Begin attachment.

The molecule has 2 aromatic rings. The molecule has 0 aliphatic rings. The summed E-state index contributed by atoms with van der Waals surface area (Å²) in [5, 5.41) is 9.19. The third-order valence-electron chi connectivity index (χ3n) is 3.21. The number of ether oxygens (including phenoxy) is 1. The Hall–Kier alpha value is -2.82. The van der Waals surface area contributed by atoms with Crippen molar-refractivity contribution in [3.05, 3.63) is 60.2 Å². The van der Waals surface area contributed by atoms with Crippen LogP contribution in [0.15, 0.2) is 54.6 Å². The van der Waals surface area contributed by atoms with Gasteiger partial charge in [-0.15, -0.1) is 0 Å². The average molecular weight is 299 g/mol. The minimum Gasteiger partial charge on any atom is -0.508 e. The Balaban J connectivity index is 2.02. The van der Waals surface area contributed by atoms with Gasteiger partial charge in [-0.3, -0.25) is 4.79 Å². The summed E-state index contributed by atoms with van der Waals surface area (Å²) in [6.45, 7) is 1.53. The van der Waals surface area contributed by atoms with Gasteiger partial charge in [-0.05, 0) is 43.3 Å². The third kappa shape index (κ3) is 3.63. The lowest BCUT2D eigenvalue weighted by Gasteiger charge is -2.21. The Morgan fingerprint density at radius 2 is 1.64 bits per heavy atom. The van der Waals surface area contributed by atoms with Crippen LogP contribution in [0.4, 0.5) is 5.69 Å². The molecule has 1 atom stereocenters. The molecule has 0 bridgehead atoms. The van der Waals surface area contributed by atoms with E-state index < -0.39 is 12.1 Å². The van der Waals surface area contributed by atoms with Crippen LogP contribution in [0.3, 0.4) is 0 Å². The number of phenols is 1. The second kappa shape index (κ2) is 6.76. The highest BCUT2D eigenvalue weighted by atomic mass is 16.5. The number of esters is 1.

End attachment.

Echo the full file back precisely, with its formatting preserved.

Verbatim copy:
The molecule has 2 aromatic rings. The molecule has 0 aliphatic rings. The summed E-state index contributed by atoms with van der Waals surface area (Å²) in [5, 5.41) is 9.19. The third-order valence-electron chi connectivity index (χ3n) is 3.21. The number of ether oxygens (including phenoxy) is 1. The Hall–Kier alpha value is -2.82. The van der Waals surface area contributed by atoms with Crippen molar-refractivity contribution in [3.05, 3.63) is 60.2 Å². The van der Waals surface area contributed by atoms with Crippen LogP contribution in [0.15, 0.2) is 54.6 Å². The van der Waals surface area contributed by atoms with Gasteiger partial charge in [-0.15, -0.1) is 0 Å². The average molecular weight is 299 g/mol. The minimum Gasteiger partial charge on any atom is -0.508 e. The Balaban J connectivity index is 2.02. The van der Waals surface area contributed by atoms with Gasteiger partial charge in [-0.3, -0.25) is 4.79 Å². The summed E-state index contributed by atoms with van der Waals surface area (Å²) in [6.45, 7) is 1.53. The van der Waals surface area contributed by atoms with Gasteiger partial charge in [-0.05, 0) is 43.3 Å². The third kappa shape index (κ3) is 3.63. The lowest BCUT2D eigenvalue weighted by Gasteiger charge is -2.21. The Morgan fingerprint density at radius 2 is 1.64 bits per heavy atom. The van der Waals surface area contributed by atoms with Crippen LogP contribution in [0.4, 0.5) is 5.69 Å². The molecule has 1 atom stereocenters. The molecule has 0 bridgehead atoms. The van der Waals surface area contributed by atoms with E-state index < -0.39 is 12.1 Å². The van der Waals surface area contributed by atoms with Crippen LogP contribution in [0.3, 0.4) is 0 Å². The number of phenols is 1. The second kappa shape index (κ2) is 6.76. The highest BCUT2D eigenvalue weighted by atomic mass is 16.5. The number of esters is 1.